I was asked yesterday to participate in a live Huffington Post chat about Christianity and LGBTQ youth. The starting point was an article posted by one of its authors: "What if kids had a church that loved them?"
I can relate. I always knew that I was different. By the time I was 13 I knew I "liked boys." But the one place that gave me hope, the one place I loved to go - the Church - was the place where I very quickly discovered I was NOT welcome. As time went on, I learned how to navigate certain Sundays when particular Scripture passages lent themselves to an "anti gay" sermon. I would either peruse my hymnal or drift away into prayer. I loved God and the church too much to put either of them aside. I also knew who I was and I knew I could not change, and more importantly, there was no reason for me to change. God loved me and created me gay - just like he created others straight. God loves all God's children. That is who God is.
I stayed in the church and many years later in 2011, after graduating from Yale Divinity School, I became an ordained minister. While I stayed - others left. Most of my friends (straight & queer) have left the church while it was still homophobic and intolerant. They often said that the church pushed them away and on some level they are right.
By remaining in the church it has allowed me to see how much “she” has changed. My denomination, the United Church of Christ, has over 1100 congregations that are "Open & Affirming". That term signifies that the church and its congregation are fully and enthusiastically welcoming LGBTQ folks and their families. Many more, like the congregation I serve in Marlborough have welcomed me, an openly gay minister to serve its people, and to celebrate same-sex marriages.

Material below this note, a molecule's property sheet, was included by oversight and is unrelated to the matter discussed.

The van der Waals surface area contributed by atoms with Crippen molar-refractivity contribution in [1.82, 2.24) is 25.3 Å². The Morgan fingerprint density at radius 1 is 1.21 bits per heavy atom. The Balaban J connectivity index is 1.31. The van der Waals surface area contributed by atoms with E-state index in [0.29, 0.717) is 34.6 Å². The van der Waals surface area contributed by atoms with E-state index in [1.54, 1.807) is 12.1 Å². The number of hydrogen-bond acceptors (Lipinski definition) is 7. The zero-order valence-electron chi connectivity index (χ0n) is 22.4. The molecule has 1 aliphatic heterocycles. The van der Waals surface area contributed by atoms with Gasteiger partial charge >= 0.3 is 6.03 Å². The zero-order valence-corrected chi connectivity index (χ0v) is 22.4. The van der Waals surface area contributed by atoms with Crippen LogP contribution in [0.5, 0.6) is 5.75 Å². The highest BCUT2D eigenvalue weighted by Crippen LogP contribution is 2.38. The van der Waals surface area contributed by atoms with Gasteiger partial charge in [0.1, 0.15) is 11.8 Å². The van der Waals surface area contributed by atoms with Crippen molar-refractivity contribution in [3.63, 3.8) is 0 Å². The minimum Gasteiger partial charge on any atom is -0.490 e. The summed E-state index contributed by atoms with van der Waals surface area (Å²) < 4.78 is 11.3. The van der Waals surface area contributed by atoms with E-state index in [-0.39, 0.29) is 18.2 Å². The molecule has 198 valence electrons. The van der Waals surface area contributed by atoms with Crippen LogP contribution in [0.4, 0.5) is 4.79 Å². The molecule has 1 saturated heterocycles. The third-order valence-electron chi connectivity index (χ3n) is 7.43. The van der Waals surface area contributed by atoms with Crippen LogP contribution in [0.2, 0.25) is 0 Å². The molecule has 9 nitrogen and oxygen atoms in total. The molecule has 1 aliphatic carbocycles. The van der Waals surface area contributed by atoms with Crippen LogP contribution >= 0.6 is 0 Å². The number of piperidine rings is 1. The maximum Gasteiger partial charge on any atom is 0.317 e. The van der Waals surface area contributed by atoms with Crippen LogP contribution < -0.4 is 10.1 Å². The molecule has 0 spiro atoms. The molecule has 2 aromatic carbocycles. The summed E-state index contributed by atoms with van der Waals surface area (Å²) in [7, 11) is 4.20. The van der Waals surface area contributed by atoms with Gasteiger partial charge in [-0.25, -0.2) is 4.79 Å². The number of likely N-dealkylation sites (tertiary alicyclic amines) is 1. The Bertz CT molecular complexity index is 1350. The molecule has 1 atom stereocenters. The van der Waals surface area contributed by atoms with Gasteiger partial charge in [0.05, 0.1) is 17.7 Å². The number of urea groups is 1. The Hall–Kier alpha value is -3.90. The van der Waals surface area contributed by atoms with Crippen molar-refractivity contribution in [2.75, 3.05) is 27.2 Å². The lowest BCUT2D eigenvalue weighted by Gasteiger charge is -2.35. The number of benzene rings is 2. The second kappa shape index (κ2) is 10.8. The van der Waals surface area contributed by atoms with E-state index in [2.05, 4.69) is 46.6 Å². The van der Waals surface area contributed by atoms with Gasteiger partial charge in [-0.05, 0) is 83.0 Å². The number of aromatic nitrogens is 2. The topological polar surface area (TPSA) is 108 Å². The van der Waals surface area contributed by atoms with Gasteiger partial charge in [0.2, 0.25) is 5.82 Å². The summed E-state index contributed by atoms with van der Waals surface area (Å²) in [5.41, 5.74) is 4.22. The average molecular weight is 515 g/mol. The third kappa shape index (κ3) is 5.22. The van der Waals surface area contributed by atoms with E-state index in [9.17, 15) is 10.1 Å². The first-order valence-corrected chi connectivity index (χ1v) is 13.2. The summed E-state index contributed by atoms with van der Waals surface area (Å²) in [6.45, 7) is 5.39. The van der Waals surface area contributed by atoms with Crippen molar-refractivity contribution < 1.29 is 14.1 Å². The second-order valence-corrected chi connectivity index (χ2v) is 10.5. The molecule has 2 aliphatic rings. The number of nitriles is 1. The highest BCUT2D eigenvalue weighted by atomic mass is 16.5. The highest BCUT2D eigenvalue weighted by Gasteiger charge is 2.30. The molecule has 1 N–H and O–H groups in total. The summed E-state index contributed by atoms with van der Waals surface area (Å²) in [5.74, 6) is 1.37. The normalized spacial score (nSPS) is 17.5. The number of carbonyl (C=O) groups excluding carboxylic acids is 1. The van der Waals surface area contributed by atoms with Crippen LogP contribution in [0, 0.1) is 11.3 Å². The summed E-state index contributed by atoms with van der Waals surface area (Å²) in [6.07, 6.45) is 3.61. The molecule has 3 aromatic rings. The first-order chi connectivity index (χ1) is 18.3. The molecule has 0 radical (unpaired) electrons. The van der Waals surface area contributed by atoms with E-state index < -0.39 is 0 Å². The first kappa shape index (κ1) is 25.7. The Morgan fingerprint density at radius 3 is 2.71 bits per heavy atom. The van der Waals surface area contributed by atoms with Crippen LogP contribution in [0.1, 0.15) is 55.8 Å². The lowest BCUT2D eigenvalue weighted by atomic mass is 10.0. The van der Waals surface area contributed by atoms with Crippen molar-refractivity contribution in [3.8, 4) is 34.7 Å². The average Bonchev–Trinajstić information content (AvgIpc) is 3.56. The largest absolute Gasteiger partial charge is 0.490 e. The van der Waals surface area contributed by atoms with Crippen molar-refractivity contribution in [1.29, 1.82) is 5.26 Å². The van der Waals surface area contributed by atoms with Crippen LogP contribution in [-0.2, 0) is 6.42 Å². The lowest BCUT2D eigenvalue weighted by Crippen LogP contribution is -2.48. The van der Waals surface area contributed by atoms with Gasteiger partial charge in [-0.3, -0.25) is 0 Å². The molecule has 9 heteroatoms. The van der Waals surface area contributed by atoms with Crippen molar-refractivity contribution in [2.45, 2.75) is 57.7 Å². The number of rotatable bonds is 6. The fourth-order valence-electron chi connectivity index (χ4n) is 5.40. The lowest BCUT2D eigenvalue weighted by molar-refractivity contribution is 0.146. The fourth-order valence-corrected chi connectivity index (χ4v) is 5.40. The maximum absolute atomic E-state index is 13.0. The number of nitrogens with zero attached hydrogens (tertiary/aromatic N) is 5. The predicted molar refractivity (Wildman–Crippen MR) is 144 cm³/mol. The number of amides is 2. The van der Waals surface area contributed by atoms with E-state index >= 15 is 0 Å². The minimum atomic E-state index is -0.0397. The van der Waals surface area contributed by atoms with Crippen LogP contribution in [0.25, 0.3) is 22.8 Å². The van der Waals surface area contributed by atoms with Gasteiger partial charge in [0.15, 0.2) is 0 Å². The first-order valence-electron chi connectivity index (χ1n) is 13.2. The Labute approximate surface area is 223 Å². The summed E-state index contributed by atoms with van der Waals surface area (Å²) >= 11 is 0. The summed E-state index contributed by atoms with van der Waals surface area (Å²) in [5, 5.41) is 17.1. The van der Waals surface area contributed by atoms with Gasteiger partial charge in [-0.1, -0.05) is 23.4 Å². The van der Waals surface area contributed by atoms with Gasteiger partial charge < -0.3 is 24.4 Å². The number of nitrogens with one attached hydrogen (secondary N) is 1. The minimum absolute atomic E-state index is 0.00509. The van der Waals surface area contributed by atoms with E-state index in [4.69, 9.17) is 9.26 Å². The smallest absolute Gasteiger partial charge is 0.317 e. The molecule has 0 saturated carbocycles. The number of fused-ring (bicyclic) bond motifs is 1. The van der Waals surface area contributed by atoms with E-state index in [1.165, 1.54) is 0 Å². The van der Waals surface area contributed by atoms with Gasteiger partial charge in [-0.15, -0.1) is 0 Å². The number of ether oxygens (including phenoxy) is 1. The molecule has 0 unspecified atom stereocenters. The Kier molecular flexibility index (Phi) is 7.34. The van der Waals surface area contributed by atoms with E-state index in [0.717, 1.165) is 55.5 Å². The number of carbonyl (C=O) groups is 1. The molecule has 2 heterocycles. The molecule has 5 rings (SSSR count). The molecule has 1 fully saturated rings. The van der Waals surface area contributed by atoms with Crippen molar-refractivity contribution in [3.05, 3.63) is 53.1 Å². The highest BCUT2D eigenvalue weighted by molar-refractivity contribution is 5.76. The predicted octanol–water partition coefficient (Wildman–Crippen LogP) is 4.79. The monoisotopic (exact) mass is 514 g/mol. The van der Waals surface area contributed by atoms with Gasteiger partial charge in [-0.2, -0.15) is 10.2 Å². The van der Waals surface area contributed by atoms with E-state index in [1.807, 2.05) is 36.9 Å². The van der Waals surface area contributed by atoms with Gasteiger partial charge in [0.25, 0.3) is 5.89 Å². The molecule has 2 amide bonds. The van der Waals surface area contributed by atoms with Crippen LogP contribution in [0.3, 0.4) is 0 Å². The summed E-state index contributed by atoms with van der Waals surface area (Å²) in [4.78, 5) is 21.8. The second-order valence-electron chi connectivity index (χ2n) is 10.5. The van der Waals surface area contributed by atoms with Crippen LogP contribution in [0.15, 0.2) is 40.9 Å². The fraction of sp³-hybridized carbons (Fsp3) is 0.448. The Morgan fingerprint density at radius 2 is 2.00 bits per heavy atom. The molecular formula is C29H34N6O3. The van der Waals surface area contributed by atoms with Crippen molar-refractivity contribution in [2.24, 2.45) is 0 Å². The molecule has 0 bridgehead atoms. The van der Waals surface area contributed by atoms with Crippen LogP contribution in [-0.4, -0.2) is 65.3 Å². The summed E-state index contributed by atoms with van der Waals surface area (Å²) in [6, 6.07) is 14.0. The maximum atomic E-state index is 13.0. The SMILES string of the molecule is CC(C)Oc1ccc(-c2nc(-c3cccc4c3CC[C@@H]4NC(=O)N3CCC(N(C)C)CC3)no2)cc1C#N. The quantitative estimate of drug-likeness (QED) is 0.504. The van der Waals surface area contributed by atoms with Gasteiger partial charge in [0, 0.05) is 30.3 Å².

My seminary friend and fellow UCC pastor Rev. Oby Ballinger is one of the leaders to push for marriage equality in Minnesota. In the past years the Episcopal Church, the Presbyterian Church USA, and the Evangelical Lutheran Church in America (ELCA) have all changed their positions on homosexuality, gay marriage and openly gay clergy. Many people in the pews have changed too, but not all of them. It is hard to change when you don't know anyone who is LGBTQ. I still have some members who will disagree with me passionately but over time we have built mutual respect for each other. Not all members of a church believe the same or have the same thought but they are all hoping for the same thing: the love and mercy of God for all.
So the reason why I am writing this blog entry is to urge all LGBTQ and their allies to come (back) to church. Last week I talked with an openly gay man in the "borough" who told me that "he can't come to church because no church will accept me for who I am." He was wrong - just in the Marlborough-Hudson area alone you will find at least four congregations that are welcoming. The church has changed and she continues to change. We welcome all God's children no matter where they are on life's journey.
It is hard to be LGBTQ at times just as it is hard to be straight at times too. Generally, life is hard for all at one point or another. And with all her imperfections the Church is here for all: for those who struggle, and those whose yoke is easy; for those who rejoice, and for those who mourn; for gays and for straights, for conservatives and for liberals - for all. The church is the only entity in the world which exists for the benefit of those outside her.
So, I ask you - come (back) to church. Check her out. I can promise you that we are far from perfect but we will love you just the way you are.